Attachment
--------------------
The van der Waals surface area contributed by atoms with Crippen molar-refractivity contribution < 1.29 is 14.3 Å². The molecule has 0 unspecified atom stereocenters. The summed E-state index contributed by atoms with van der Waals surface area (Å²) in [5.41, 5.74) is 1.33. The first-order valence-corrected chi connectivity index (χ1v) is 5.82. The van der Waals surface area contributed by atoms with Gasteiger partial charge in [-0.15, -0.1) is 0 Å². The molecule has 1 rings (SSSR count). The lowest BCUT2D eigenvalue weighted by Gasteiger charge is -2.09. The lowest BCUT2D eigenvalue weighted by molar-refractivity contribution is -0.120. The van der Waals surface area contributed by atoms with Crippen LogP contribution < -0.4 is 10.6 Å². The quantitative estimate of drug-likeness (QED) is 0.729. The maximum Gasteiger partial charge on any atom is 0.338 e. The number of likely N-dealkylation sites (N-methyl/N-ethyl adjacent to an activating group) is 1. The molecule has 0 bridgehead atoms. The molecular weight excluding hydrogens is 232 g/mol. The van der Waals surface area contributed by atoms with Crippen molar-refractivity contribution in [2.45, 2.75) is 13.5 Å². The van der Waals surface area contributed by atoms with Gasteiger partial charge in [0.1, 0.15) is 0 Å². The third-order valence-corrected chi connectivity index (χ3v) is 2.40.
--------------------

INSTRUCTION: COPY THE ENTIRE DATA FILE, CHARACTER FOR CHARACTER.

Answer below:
The van der Waals surface area contributed by atoms with Crippen molar-refractivity contribution < 1.29 is 14.3 Å². The molecule has 0 unspecified atom stereocenters. The summed E-state index contributed by atoms with van der Waals surface area (Å²) in [5.41, 5.74) is 1.33. The first-order valence-corrected chi connectivity index (χ1v) is 5.82. The van der Waals surface area contributed by atoms with Gasteiger partial charge in [-0.15, -0.1) is 0 Å². The molecule has 1 rings (SSSR count). The lowest BCUT2D eigenvalue weighted by Gasteiger charge is -2.09. The lowest BCUT2D eigenvalue weighted by molar-refractivity contribution is -0.120. The van der Waals surface area contributed by atoms with Crippen LogP contribution < -0.4 is 10.6 Å². The quantitative estimate of drug-likeness (QED) is 0.729. The maximum Gasteiger partial charge on any atom is 0.338 e. The number of likely N-dealkylation sites (N-methyl/N-ethyl adjacent to an activating group) is 1. The molecule has 0 bridgehead atoms. The molecular weight excluding hydrogens is 232 g/mol. The van der Waals surface area contributed by atoms with Crippen molar-refractivity contribution in [2.45, 2.75) is 13.5 Å². The van der Waals surface area contributed by atoms with Gasteiger partial charge in [0.1, 0.15) is 0 Å². The third-order valence-corrected chi connectivity index (χ3v) is 2.40.